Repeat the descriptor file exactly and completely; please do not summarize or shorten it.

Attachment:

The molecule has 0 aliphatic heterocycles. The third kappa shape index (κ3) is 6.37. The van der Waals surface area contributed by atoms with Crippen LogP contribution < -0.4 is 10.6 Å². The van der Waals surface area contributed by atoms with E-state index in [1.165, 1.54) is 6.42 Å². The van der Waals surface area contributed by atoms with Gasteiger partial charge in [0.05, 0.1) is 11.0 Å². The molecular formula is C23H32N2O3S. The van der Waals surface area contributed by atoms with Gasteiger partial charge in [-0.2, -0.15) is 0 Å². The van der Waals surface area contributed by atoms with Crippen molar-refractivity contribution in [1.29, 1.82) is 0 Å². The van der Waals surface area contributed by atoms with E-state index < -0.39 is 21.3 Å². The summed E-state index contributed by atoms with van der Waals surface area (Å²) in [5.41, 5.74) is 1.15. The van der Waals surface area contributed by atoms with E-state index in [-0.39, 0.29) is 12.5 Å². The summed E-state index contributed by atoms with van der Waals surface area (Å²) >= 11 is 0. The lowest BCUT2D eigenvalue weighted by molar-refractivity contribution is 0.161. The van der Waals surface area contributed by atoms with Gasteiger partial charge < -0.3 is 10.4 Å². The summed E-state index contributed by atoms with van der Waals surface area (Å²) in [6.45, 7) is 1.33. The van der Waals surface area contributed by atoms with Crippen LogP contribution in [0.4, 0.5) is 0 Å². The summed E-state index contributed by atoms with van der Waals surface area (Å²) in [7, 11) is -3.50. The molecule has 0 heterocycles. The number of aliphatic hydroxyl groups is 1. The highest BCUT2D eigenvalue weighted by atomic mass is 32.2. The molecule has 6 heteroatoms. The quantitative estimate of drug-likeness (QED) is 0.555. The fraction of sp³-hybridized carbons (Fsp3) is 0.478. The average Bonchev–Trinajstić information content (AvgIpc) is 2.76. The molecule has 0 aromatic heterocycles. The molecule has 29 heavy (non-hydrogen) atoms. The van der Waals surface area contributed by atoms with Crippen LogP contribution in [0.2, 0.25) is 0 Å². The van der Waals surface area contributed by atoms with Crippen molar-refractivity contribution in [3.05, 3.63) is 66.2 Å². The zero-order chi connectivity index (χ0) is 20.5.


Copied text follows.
The molecule has 0 aliphatic heterocycles. The third kappa shape index (κ3) is 6.37. The van der Waals surface area contributed by atoms with Crippen LogP contribution < -0.4 is 10.6 Å². The van der Waals surface area contributed by atoms with E-state index in [1.165, 1.54) is 6.42 Å². The van der Waals surface area contributed by atoms with Gasteiger partial charge in [0.05, 0.1) is 11.0 Å². The molecular formula is C23H32N2O3S. The van der Waals surface area contributed by atoms with Gasteiger partial charge in [-0.2, -0.15) is 0 Å². The van der Waals surface area contributed by atoms with Crippen molar-refractivity contribution in [1.29, 1.82) is 0 Å². The van der Waals surface area contributed by atoms with E-state index < -0.39 is 21.3 Å². The summed E-state index contributed by atoms with van der Waals surface area (Å²) in [5.41, 5.74) is 1.15. The van der Waals surface area contributed by atoms with E-state index in [-0.39, 0.29) is 12.5 Å². The summed E-state index contributed by atoms with van der Waals surface area (Å²) >= 11 is 0. The lowest BCUT2D eigenvalue weighted by molar-refractivity contribution is 0.161. The van der Waals surface area contributed by atoms with Gasteiger partial charge < -0.3 is 10.4 Å². The summed E-state index contributed by atoms with van der Waals surface area (Å²) in [6.45, 7) is 1.33. The van der Waals surface area contributed by atoms with Crippen LogP contribution in [0.4, 0.5) is 0 Å². The summed E-state index contributed by atoms with van der Waals surface area (Å²) in [7, 11) is -3.50. The molecule has 0 heterocycles. The number of aliphatic hydroxyl groups is 1. The highest BCUT2D eigenvalue weighted by atomic mass is 32.2. The molecule has 6 heteroatoms. The quantitative estimate of drug-likeness (QED) is 0.555. The fraction of sp³-hybridized carbons (Fsp3) is 0.478. The average Bonchev–Trinajstić information content (AvgIpc) is 2.76. The molecule has 0 aromatic heterocycles. The molecule has 29 heavy (non-hydrogen) atoms. The van der Waals surface area contributed by atoms with Crippen LogP contribution in [0.2, 0.25) is 0 Å². The van der Waals surface area contributed by atoms with Crippen molar-refractivity contribution in [3.05, 3.63) is 66.2 Å². The zero-order chi connectivity index (χ0) is 20.5.